Distinguishing the historical effects of gene migration and vicariance on contemporary genetic structure is problematic without testable biogeographic hypotheses based on preexisting geological and environmental evidence. The availability of such hypotheses for North America's Sonoran Desert has contributed to our understanding of the effect of historical vicariance and dispersal events on the diversification of this region's vertebrate biota but have not yet been applied to its flora. In this paper we describe a detailed allozyme analysis of the population genetic structure and phylogeography of the Sonoran Desert columnar cactus, Lophocereus schottii (senita). Inferred phylogroup distributions reflect two historical vicariance events: (1) a middle Pliocene northward transgression of the Sea of Cortéz that is reflected in well-supported Baja California peninsular and continental phylogroups but not in current taxonomic treatments of the species; and (2) a late Pliocene transpeninsular seaway across southern Baja that is reflected in tentative support for peninsular and southern Cape Region phylogroups corresponding to taxonomic varieties L. schottii var. schottii and L. schottii var. australis, respectively. A middle Pleistocene midpeninsular seaway hypothesized to explain congruent phylogroup distributions in several vertebrate taxa is not reflected in L. s. var. schottii, nor is the distinction of a third variety, L. s. var. tenuis, from continental populations of L. s. var. schottii. Linear regression of pairwise estimates of interpopulation differentiation (M̂ and FST/[1 − FST]) on interpopulation geographic distance revealed significant evidence of isolation by distance within peninsular and continental phylogroups but not between them, consistent with historical vicariance between but not within these regions. We also found significant evidence of isolation by distance between putative L. s. var. schottii and L. s. var. australis phylogroups, suggesting that reproductive isolation between peninsular and Cape Region forms is incomplete. Within peninsular, but not continental, phylogroups, northward range expansion from southern Pleistocene refugia is reflected in significant declines in genetic variation with increasing latitude and in an area phenogram in which populations are progressively nested from south (ancestral) to north (descendant) along the Baja peninsula. Although the geographic concordance of phylogenetic topologies suggests that ancient vicariance events, and not dispersal, have primarily influenced the biogeographic distributions of Baja's vertebrate biota, the phylogeographic structure of L. schottii suggests that Sonoran Desert plant species may exhibit genetic signatures of postglacial range expansion and gene flow as well as vicariance.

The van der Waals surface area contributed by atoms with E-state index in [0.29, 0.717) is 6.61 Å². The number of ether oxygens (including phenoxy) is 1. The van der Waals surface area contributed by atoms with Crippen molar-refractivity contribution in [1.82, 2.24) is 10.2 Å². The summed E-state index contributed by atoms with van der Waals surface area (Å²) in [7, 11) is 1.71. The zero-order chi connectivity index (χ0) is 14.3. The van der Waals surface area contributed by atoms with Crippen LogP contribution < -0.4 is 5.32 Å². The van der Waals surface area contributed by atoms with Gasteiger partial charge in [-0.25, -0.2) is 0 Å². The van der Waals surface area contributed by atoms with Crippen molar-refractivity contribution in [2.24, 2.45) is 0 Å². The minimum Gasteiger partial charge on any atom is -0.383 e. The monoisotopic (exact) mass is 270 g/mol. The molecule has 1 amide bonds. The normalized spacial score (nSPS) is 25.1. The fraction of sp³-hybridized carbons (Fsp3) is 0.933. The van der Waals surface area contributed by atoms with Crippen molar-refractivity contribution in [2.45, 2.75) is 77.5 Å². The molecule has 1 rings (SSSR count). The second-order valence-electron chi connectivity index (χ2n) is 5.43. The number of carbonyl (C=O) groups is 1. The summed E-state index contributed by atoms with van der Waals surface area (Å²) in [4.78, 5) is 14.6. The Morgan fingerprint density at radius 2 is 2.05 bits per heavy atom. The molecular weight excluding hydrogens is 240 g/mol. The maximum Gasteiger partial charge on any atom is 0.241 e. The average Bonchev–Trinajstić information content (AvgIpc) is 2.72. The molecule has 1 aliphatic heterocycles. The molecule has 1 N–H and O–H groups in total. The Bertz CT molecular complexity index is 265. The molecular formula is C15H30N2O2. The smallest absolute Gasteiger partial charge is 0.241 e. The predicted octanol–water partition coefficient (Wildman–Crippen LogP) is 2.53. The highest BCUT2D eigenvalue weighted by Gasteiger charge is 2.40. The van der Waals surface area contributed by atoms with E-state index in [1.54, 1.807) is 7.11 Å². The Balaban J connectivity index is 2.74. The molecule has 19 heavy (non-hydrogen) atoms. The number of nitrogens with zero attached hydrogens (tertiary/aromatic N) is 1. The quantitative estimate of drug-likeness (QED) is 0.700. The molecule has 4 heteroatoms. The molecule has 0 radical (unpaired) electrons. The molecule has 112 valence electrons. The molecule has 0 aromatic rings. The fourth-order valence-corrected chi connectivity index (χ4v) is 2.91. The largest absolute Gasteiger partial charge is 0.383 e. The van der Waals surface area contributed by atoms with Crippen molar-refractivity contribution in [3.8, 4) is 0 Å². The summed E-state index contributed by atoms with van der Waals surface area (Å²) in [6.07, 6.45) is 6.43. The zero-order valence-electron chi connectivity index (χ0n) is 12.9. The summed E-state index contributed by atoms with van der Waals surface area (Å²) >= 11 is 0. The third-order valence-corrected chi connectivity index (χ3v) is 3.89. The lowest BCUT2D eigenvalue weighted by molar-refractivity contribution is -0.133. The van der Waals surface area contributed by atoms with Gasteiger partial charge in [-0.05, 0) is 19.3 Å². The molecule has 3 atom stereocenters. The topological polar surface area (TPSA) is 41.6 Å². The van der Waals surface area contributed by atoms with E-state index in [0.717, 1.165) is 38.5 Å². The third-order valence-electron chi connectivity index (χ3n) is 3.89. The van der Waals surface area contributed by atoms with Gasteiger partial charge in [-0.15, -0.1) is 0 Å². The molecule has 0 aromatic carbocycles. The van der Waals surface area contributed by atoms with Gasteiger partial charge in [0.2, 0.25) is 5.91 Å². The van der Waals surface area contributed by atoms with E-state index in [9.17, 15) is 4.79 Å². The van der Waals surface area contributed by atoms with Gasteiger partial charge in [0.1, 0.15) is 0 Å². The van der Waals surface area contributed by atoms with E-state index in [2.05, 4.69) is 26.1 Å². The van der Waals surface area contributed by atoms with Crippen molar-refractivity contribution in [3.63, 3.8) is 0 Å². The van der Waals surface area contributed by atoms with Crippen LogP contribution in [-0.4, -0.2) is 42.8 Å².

Vol. 56 • No. 11
Vol. 56 • No. 11